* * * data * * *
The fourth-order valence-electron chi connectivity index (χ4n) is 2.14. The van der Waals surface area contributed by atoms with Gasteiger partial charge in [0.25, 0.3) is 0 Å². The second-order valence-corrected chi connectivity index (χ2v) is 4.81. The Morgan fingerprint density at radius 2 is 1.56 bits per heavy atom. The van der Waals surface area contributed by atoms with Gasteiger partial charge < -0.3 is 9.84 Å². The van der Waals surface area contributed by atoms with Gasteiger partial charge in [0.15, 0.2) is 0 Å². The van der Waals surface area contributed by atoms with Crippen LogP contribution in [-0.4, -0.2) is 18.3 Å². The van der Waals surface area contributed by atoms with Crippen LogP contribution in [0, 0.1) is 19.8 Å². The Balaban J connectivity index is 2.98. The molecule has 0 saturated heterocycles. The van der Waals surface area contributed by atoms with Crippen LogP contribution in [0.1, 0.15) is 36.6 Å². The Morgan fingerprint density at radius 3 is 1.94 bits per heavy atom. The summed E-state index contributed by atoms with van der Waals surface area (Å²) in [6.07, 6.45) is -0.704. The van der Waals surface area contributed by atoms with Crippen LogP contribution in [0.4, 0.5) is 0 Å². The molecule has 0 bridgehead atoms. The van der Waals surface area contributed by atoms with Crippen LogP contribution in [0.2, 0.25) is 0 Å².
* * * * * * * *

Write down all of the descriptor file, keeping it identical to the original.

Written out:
The fourth-order valence-electron chi connectivity index (χ4n) is 2.14. The van der Waals surface area contributed by atoms with Gasteiger partial charge in [0.25, 0.3) is 0 Å². The second-order valence-corrected chi connectivity index (χ2v) is 4.81. The Morgan fingerprint density at radius 2 is 1.56 bits per heavy atom. The van der Waals surface area contributed by atoms with Gasteiger partial charge < -0.3 is 9.84 Å². The van der Waals surface area contributed by atoms with Gasteiger partial charge in [0.15, 0.2) is 0 Å². The van der Waals surface area contributed by atoms with Crippen LogP contribution in [-0.4, -0.2) is 18.3 Å². The van der Waals surface area contributed by atoms with Crippen LogP contribution in [0, 0.1) is 19.8 Å². The Balaban J connectivity index is 2.98. The molecule has 0 saturated heterocycles. The van der Waals surface area contributed by atoms with Crippen LogP contribution in [0.1, 0.15) is 36.6 Å². The Morgan fingerprint density at radius 3 is 1.94 bits per heavy atom. The summed E-state index contributed by atoms with van der Waals surface area (Å²) in [6.07, 6.45) is -0.704. The van der Waals surface area contributed by atoms with Crippen LogP contribution in [0.4, 0.5) is 0 Å². The molecule has 0 bridgehead atoms. The van der Waals surface area contributed by atoms with Crippen LogP contribution in [0.2, 0.25) is 0 Å².